A Pakistani cleric faces a possible blasphemy charge for allegedly trying to frame a Christian girl for burning pages of the Koran.
Pakistani police are investigating whether imam Khalid Chishti planted pages of the book in a shopping bag containing burned papers and ash that had been carried by 14-year-old Rimsha Masih to strengthen the case against her.
The young girl - whom a medical report found to have a lower than average IQ and is said to have Down's Syndrome – has been held in a high-security prison for more than two weeks after being accused of burning the religious text.
Police officer Munir Jafferi says officials registered the blasphemy case against Chisti on Monday after his deputy and two assistants said he tampered with the evidence. He has denied the allegation.
Jafferi says Chishti could be sentenced to life in prison if he is convicted of desecrating the Koran.
Meanwhile, the girl's lawyer, Tahir Naveed Chaudhry, said his client would remain in prison until at least Friday after her bail hearing was delayed again.Rimsha's accuser Malik Amad stands outside the home he rented to her family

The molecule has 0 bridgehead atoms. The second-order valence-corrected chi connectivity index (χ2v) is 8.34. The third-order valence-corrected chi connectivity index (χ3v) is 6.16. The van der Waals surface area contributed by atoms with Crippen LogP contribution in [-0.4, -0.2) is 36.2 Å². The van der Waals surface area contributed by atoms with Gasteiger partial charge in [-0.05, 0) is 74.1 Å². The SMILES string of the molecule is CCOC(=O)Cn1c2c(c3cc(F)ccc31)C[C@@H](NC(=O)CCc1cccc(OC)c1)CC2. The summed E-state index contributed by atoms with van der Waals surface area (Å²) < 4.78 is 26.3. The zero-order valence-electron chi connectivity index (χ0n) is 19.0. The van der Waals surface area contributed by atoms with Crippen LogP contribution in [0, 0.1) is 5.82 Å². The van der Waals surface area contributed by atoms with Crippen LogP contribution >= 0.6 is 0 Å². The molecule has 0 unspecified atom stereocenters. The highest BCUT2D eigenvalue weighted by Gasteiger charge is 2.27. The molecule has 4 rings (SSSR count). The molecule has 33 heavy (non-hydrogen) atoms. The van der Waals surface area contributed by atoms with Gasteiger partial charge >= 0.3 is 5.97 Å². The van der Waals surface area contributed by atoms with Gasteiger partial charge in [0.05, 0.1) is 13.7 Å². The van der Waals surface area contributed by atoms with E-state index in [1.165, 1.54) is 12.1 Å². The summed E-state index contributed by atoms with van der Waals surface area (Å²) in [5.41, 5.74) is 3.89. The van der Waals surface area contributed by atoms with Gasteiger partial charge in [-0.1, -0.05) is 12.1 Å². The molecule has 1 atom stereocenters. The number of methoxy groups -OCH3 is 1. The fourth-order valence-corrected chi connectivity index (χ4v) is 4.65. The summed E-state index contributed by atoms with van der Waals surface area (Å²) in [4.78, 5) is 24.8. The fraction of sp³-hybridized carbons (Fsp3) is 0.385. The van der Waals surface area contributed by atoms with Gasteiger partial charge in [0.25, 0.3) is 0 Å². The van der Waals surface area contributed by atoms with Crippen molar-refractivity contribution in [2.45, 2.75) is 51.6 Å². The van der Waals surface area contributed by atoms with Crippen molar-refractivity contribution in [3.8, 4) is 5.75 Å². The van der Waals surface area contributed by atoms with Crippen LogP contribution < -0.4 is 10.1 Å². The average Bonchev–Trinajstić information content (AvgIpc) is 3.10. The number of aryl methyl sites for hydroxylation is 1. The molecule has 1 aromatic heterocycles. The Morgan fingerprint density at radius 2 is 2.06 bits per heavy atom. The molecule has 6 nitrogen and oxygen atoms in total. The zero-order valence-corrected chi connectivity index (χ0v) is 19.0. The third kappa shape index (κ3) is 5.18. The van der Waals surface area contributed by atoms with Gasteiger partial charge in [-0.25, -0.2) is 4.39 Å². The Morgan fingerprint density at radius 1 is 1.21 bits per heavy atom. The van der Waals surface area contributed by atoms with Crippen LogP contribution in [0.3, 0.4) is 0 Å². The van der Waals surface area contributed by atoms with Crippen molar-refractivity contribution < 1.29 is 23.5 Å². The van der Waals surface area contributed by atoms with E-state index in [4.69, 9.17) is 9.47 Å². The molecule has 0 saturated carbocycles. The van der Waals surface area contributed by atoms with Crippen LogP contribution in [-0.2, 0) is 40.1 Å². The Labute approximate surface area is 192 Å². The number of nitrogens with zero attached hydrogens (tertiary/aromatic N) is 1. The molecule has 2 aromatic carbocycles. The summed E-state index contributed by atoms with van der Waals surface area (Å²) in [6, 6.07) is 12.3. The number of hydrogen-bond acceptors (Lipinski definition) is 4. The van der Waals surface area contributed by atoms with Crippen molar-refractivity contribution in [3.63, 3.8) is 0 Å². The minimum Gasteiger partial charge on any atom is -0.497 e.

Judge Muhammad Azam Khan has repeatedly delayed bail proceedings for Masih, who was arrested last month.
The delays follow a request from a lawyer representing Rimsha's original accuser, neighbour Hammad Malik.
Rao Abdur Raheem argued the case should not be heard to enable lawyers to show solidarity with a strike being observed by the bar association in neighbouring Punjab province, the largest organisation of its type in the country.
Rimsha's lawyer said the case against his client had collapsed after the Imam's arrest.
"The prosecution has completely failed. There is nothing left in this case now," Raja Ikram, a lawyer representing Rimsha, told reporters after the adjournment.Rimsha's lawyer Tahir Naveed Chaudhry talks to reporters outside court
Campaigners have demanded Rimsha's immediate release.
"Rimsha must be released now. The evidence has been proved false so there is no reason to keep her behind bars any more," Shamaun Alfred Gill, a spokesman for the All Pakistan Minorities Alliance (APMA) told reporters.
Western governments have expressed concern over her arrest and rights groups have called on Pakistan to reform its blasphemy legislation, which they say is often abused to settle personal vendettas.
In 2011, leading politician Salman Taseer and a Christian cabinet minister, Shahbaz Bhatti, were assassinated after calling for the law to be reformed.